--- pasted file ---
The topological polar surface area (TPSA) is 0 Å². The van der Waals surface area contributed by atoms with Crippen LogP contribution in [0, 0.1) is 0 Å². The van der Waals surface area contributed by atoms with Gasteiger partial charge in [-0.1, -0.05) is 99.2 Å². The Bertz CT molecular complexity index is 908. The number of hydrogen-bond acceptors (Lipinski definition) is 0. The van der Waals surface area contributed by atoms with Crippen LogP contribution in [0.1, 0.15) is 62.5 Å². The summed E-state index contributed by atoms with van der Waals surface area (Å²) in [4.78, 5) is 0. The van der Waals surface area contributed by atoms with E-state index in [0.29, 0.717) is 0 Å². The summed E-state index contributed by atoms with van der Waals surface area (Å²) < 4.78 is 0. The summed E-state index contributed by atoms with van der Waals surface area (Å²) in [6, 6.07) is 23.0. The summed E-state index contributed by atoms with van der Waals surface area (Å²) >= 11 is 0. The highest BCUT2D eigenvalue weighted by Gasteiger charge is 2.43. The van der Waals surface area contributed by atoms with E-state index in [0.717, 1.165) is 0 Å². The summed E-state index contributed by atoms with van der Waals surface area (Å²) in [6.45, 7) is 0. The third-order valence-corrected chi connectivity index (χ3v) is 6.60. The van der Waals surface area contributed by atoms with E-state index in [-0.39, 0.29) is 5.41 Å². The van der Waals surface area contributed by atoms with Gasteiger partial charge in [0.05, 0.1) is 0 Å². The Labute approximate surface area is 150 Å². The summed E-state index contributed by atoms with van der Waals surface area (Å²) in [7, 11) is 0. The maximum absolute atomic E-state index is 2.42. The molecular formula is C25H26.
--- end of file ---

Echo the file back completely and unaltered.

The topological polar surface area (TPSA) is 0 Å². The van der Waals surface area contributed by atoms with Crippen LogP contribution in [0, 0.1) is 0 Å². The van der Waals surface area contributed by atoms with Gasteiger partial charge in [-0.1, -0.05) is 99.2 Å². The Bertz CT molecular complexity index is 908. The number of hydrogen-bond acceptors (Lipinski definition) is 0. The van der Waals surface area contributed by atoms with Crippen LogP contribution in [0.1, 0.15) is 62.5 Å². The summed E-state index contributed by atoms with van der Waals surface area (Å²) in [4.78, 5) is 0. The van der Waals surface area contributed by atoms with E-state index in [0.29, 0.717) is 0 Å². The summed E-state index contributed by atoms with van der Waals surface area (Å²) < 4.78 is 0. The summed E-state index contributed by atoms with van der Waals surface area (Å²) in [6, 6.07) is 23.0. The summed E-state index contributed by atoms with van der Waals surface area (Å²) >= 11 is 0. The highest BCUT2D eigenvalue weighted by Gasteiger charge is 2.43. The van der Waals surface area contributed by atoms with E-state index in [0.717, 1.165) is 0 Å². The summed E-state index contributed by atoms with van der Waals surface area (Å²) in [6.45, 7) is 0. The third-order valence-corrected chi connectivity index (χ3v) is 6.60. The van der Waals surface area contributed by atoms with E-state index in [-0.39, 0.29) is 5.41 Å². The van der Waals surface area contributed by atoms with Gasteiger partial charge in [0.05, 0.1) is 0 Å². The Labute approximate surface area is 150 Å². The summed E-state index contributed by atoms with van der Waals surface area (Å²) in [7, 11) is 0. The maximum absolute atomic E-state index is 2.42. The molecular formula is C25H26.